That's funny. I mean, that's a constant battle in my head. I have on a lot of mornings where, you know, my morning gets away from me and, and I don't like to work out in the morning, but it seems to be about the only time I can really get to, to do it. That's not work distractions or family distractions or obligations. And the first, if anything goes awry in my morning, the first thing that goes is always my workouts. I'm like, ah, I get this, this tomorrow. And lately I been like, I got to do something. Even if goes awry, I've got to just get some type of movement going. And just like this morning, I was like, you know my morning was going great. Like everything was lining up. And I was like, it's eight 45. And I was like, I was like, Oh, well, well we're going to record a podcast and a lab. And I was like, I got it. I got some emails I got to do. And I was like, ah, come on, man, cut this out. Like you got plenty of time when everything's lined up this morning for you to succeed. And I'm still trying to figure out a way
Speaker 4 (00:28:00):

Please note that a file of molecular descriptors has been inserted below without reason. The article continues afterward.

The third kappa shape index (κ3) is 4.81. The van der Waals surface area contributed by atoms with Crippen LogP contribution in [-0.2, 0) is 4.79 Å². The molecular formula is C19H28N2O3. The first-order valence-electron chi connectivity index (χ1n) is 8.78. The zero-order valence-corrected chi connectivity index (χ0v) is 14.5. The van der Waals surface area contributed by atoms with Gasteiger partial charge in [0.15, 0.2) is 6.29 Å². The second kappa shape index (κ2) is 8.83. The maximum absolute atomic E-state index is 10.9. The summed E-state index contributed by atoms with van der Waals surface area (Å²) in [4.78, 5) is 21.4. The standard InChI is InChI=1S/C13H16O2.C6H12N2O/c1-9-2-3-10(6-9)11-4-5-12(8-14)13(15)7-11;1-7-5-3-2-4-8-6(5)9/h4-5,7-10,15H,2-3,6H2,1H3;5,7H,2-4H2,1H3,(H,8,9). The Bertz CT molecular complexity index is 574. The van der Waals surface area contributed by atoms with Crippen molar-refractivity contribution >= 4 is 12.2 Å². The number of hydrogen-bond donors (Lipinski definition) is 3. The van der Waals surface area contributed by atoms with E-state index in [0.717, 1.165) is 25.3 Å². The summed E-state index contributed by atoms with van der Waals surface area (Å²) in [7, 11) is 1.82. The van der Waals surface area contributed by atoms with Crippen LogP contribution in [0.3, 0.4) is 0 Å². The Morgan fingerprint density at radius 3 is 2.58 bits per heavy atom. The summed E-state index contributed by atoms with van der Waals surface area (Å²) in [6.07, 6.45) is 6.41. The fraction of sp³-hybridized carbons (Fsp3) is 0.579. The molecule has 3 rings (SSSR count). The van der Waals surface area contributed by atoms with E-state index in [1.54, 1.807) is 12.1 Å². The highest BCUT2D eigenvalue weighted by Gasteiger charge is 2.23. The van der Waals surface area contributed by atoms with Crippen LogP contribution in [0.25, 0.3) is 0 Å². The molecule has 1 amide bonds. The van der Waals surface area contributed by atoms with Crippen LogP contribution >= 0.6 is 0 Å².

Yeah. To mentally just get artist out of it, you know? And it's just, you know, I guess part of that comes back to like, you know, other books I read like decide how guru talks about inner engineering is like, we live in the most comfortable times of all of humanity. Yeah. Like literally you can just, Oh, I'm hungry right now. It's like, you can just go to this and have whatever have drive-thru delivered to you. Just like, have McDonald's delivered to your front door. Like you don't even, you know, and you know, there'd be, McDonald's like, it can be whatever you want. Whole foods probably like, go, go get it. Like whole foods will be here. Like whatever you want, we'll come to your door. Like in seconds or minutes, seconds. And like 15, 20 minutes it'll be, or you do nothing. You been just little over top of button. And like, your food will be here. It's crazy. Like even to pay, like, you don't have to bring out your wallet, just like phones. And like, you're, you're, you know, it's like paid on the app. It's like, it's crazy. Like, yeah.
Our homes keep us comfortable. Like my, my house just takes care of itself. Like it knows the temperatures I like, and it just takes,
Speaker 4 (00:29:09):